Report: Sony’s The Last of Us Remake Causes Internal Drama Between Studios

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Report: Sony’s The Last of Us Remake Causes Internal Drama Between Studios

According to a report from Bloomberg’s Jason Schreier, The Last of Us is already getting a remake, but the story surrounding its development is a little all over the place.

Reportedly, a support studio at Sony called the Visual Arts Service Group, which has assisted on games like The Last of Us Part II and Marvel’s Spider-Man, was developing a PlayStation 5 remake of the original Last of Us in a bid for more creative control under Sony’s thumb. Initially pitched as an Uncharted remake, that proposal wound up being too unwieldy and expensive, with Sony eventually settling on a less costly remake of the game that redefined it and PlayStation back in 2013, The Last of Us.

While Sony reportedly approved of the project, they seemed to refuse to allocate the budget to grow the small staff assigned to it, which stifled development on the project. Once The Last of Us Part II shipped, which wound up requiring the Visual Arts Service Group to halt development on their remake to get that game off the ground, Sony seemed to essentially reassign the remake to Naughty Dog staff.

Eventually the project was completely taken from the unnamed development team and given over to Naughty Dog. Some of the key talent at the Visual Arts Service Group subsequently left the company, and that studio is now reportedly working on a multiplayer game related to the Last of Us Part II and a remake of the first title, which was already remastered when the game made the jump to PS4.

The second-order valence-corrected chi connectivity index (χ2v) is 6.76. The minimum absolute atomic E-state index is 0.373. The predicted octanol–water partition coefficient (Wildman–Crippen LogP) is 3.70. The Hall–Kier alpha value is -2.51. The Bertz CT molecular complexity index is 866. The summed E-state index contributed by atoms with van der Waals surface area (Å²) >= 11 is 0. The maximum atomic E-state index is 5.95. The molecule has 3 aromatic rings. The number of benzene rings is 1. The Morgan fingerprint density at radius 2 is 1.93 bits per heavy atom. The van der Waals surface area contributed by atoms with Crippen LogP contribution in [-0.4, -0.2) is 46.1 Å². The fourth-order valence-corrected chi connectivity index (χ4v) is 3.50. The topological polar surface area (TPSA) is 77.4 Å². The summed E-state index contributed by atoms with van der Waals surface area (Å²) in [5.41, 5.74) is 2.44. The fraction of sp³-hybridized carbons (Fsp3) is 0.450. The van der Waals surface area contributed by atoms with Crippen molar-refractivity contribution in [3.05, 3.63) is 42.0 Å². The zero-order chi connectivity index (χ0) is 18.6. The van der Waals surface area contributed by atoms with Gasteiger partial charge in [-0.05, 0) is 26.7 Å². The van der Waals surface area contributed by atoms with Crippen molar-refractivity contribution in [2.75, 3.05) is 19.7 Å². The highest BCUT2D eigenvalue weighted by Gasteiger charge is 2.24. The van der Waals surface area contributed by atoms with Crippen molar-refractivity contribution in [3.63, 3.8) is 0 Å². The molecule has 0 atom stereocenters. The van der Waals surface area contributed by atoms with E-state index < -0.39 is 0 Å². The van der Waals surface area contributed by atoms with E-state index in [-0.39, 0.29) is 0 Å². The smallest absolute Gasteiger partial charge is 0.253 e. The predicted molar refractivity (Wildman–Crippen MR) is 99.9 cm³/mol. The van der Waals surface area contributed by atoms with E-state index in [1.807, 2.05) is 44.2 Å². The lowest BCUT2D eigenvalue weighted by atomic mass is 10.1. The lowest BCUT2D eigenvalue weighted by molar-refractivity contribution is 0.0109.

This has seemingly everything to do with PlayStation’s focus on only producing blockbuster hits like the Last of Us franchise and the most recent God of War title. They’ve effectively shuttered Japan Studio, who produced a lot of quirky and unique titles that were never smash hits but gave Sony’s portfolio a rich diversity in gameplay and art styles. As Bloomberg previously reported, Sony is also no longer interested in making niche games that primarily appeal to the Japanese market. As a result, Sony is apparently double-dipping into the wells of their blockbusters as much as they can, with most of their developers pointed towards that goal as well.

In the same report, Bloomberg notes that Sony Bend, the studio behind 2019’s Days Gone, was looking to get a greenlight for a sequel to the game, which sold well even though it didn’t fare all too well with critics. Sony rejected the proposal and made the team work on an Uncharted game that a good number of staff did not want to work on, causing the team to hemorrhage talent before finally being let off the project in order to work on their own game last month.

If you liked The Last of Us, congratulations on getting more of it than you probably realistically asked for. Otherwise, Sony’s vice grip on this property, and really anything Naughty Dog makes, seems like it’s a little too tight these days, and ruffling more than just a few feathers internally at the same time.

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